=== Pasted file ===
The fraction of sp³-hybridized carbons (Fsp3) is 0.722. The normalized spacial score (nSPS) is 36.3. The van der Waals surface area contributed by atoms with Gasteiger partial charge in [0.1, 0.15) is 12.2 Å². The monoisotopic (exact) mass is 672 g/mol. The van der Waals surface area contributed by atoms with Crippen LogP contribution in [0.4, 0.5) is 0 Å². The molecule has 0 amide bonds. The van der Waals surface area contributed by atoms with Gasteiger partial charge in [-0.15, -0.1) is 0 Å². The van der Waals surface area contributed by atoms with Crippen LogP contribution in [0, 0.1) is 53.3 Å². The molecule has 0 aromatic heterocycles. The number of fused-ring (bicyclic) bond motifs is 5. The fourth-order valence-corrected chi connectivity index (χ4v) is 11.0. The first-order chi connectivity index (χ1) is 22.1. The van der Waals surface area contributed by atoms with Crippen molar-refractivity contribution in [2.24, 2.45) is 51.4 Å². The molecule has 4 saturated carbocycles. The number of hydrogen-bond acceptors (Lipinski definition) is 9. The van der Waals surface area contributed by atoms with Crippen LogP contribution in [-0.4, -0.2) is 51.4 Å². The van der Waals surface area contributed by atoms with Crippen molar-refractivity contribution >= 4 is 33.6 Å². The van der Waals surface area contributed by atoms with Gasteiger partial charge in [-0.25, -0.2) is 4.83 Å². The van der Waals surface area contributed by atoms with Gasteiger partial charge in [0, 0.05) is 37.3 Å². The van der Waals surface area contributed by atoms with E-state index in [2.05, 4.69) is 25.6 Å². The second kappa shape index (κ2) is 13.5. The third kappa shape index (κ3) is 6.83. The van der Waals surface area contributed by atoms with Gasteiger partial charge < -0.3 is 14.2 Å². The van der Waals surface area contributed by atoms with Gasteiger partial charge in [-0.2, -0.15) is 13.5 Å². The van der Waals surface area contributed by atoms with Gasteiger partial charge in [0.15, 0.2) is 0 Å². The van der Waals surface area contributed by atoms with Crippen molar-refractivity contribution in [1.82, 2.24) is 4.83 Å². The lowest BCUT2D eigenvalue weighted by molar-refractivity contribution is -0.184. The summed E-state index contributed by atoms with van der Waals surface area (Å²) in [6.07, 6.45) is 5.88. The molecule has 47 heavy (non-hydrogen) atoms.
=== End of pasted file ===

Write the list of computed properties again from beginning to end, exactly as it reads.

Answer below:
The fraction of sp³-hybridized carbons (Fsp3) is 0.722. The normalized spacial score (nSPS) is 36.3. The van der Waals surface area contributed by atoms with Gasteiger partial charge in [0.1, 0.15) is 12.2 Å². The monoisotopic (exact) mass is 672 g/mol. The van der Waals surface area contributed by atoms with Crippen LogP contribution in [0.4, 0.5) is 0 Å². The molecule has 0 amide bonds. The van der Waals surface area contributed by atoms with Gasteiger partial charge in [-0.15, -0.1) is 0 Å². The van der Waals surface area contributed by atoms with Crippen LogP contribution in [0, 0.1) is 53.3 Å². The molecule has 0 aromatic heterocycles. The number of fused-ring (bicyclic) bond motifs is 5. The fourth-order valence-corrected chi connectivity index (χ4v) is 11.0. The first-order chi connectivity index (χ1) is 22.1. The van der Waals surface area contributed by atoms with Crippen molar-refractivity contribution in [2.24, 2.45) is 51.4 Å². The molecule has 4 saturated carbocycles. The number of hydrogen-bond acceptors (Lipinski definition) is 9. The van der Waals surface area contributed by atoms with Crippen LogP contribution in [-0.4, -0.2) is 51.4 Å². The van der Waals surface area contributed by atoms with Crippen molar-refractivity contribution >= 4 is 33.6 Å². The van der Waals surface area contributed by atoms with Gasteiger partial charge in [-0.25, -0.2) is 4.83 Å². The van der Waals surface area contributed by atoms with Gasteiger partial charge in [0, 0.05) is 37.3 Å². The van der Waals surface area contributed by atoms with E-state index in [2.05, 4.69) is 25.6 Å². The second kappa shape index (κ2) is 13.5. The third kappa shape index (κ3) is 6.83. The van der Waals surface area contributed by atoms with Gasteiger partial charge < -0.3 is 14.2 Å². The van der Waals surface area contributed by atoms with Gasteiger partial charge in [-0.2, -0.15) is 13.5 Å². The van der Waals surface area contributed by atoms with Gasteiger partial charge in [0.15, 0.2) is 0 Å². The van der Waals surface area contributed by atoms with Crippen molar-refractivity contribution in [1.82, 2.24) is 4.83 Å². The lowest BCUT2D eigenvalue weighted by molar-refractivity contribution is -0.184. The summed E-state index contributed by atoms with van der Waals surface area (Å²) in [6.07, 6.45) is 5.88. The molecule has 47 heavy (non-hydrogen) atoms.